Now that the House has passed the AHCA, the Senate must consider it, offer any amendments or changes, and pass it. If the Senate changes the bill, a conference committee made up of members of the House and Senate will be formed to reconcile the differences between the House and Senate passed bills. The result of these discussions is then presented to both the House and Senate for a final up-or-down vote. If it passes both chambers, it will be sent to the President’s desk to be signed into law.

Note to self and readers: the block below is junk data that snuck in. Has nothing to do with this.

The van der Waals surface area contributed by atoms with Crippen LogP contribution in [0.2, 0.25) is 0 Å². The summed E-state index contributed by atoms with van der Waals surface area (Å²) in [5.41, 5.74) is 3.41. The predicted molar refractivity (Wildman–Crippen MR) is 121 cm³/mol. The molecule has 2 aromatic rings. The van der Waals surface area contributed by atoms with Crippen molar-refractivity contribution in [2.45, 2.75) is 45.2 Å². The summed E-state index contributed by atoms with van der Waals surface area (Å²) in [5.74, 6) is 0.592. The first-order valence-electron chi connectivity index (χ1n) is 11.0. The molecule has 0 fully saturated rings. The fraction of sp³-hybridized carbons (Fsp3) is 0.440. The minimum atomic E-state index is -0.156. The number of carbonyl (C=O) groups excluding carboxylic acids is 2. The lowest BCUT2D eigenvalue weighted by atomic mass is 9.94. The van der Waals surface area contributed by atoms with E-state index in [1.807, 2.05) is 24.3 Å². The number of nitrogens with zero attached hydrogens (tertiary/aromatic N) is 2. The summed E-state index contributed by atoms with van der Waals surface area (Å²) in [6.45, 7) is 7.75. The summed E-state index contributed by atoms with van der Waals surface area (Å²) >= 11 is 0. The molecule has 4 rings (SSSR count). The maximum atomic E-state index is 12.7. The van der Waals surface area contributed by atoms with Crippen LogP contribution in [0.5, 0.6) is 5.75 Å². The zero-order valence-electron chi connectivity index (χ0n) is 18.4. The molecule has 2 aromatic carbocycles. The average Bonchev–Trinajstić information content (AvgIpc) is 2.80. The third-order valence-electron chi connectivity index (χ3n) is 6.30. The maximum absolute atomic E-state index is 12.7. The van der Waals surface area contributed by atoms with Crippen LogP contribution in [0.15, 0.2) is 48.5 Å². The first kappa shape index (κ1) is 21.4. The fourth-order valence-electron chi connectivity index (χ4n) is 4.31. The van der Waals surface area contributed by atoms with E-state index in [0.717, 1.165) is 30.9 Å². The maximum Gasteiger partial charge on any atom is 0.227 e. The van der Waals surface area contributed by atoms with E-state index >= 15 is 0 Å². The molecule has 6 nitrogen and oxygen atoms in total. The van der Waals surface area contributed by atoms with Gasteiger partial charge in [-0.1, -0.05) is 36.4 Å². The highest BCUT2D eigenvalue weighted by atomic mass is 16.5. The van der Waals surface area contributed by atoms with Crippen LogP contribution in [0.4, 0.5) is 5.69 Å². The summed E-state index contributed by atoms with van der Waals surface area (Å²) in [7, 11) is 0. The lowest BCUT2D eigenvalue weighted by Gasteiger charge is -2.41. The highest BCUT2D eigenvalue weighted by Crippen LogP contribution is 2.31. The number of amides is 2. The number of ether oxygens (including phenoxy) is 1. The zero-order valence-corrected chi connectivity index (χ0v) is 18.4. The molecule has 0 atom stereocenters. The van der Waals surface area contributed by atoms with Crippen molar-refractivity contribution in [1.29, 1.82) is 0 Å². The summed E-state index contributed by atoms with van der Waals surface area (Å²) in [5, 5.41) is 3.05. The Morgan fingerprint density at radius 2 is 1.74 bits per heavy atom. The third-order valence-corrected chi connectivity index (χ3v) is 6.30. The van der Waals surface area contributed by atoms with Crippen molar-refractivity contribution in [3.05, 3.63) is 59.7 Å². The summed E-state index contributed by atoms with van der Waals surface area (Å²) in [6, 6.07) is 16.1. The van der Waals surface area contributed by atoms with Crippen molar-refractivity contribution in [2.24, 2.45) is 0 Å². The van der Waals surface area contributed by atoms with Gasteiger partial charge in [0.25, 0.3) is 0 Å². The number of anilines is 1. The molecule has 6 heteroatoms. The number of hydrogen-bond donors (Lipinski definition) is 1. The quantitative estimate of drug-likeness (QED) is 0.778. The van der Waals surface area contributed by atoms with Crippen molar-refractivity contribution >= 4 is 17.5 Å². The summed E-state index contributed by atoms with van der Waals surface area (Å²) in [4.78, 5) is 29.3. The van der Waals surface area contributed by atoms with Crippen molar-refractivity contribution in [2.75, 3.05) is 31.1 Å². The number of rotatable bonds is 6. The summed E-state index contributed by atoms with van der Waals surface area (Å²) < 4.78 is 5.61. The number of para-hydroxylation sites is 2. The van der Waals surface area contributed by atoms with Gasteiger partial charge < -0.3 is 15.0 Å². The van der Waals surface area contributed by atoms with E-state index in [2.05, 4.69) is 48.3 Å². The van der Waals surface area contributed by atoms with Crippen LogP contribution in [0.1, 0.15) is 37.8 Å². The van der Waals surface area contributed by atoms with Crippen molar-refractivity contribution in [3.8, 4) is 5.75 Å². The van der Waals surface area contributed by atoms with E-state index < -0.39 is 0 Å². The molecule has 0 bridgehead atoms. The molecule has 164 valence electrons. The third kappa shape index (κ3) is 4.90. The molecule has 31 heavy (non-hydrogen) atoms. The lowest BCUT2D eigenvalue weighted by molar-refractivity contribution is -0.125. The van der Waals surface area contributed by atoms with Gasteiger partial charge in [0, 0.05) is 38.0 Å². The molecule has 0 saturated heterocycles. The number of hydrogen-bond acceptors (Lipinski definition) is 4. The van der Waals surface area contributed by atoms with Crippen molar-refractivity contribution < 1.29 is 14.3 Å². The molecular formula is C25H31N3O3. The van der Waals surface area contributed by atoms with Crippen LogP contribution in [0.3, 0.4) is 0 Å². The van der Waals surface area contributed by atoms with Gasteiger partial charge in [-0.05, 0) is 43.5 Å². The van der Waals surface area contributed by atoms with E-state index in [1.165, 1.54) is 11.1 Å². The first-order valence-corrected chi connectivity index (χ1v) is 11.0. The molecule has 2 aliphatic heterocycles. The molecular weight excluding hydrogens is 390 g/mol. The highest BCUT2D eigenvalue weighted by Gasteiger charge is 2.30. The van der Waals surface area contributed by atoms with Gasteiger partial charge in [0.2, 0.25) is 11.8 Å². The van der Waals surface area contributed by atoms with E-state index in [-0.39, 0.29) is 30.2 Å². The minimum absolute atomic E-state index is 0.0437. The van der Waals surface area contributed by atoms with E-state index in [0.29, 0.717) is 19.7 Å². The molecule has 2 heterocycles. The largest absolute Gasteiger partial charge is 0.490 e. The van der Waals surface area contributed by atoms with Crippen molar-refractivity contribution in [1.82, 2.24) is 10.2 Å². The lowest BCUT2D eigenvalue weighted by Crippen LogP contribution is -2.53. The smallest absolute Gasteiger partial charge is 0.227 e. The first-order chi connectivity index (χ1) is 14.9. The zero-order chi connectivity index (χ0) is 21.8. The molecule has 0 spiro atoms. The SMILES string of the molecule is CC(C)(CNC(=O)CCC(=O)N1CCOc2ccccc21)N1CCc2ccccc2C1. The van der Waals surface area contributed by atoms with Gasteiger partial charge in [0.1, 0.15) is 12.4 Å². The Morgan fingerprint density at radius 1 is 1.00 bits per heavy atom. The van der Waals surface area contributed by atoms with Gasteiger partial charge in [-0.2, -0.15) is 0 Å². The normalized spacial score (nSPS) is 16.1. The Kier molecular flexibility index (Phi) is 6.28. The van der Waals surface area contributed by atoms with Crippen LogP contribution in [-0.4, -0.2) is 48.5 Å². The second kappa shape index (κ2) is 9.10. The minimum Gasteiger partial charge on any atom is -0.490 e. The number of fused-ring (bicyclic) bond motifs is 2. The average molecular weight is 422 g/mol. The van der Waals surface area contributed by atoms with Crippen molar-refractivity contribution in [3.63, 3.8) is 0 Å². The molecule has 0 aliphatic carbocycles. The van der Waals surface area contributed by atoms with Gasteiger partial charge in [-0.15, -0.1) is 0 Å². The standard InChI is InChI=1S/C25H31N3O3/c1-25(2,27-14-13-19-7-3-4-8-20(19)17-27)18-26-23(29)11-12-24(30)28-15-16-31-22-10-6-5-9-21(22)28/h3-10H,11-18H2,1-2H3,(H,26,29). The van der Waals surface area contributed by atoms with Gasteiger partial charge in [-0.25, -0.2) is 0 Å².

Beyond the AHCA, Congress and the Administration have been and will continue to work on reforms to our health care system that will create a more competitive health insurance marketplace, reduce costs for consumers and support further legislation that will include reforms not permitted under the budget reconciliation process. The Department of Health and Human Services has already begun to relieve the regulatory burden that the current health care law has placed on millions of Americans. Congress will work to pass additional legislation that will increase competition and choice by promoting the sale of insurance across state lines, reducing the cost of prescription drugs and making new legal reforms to cut costs for patients and doctors. More information about these steps is available here.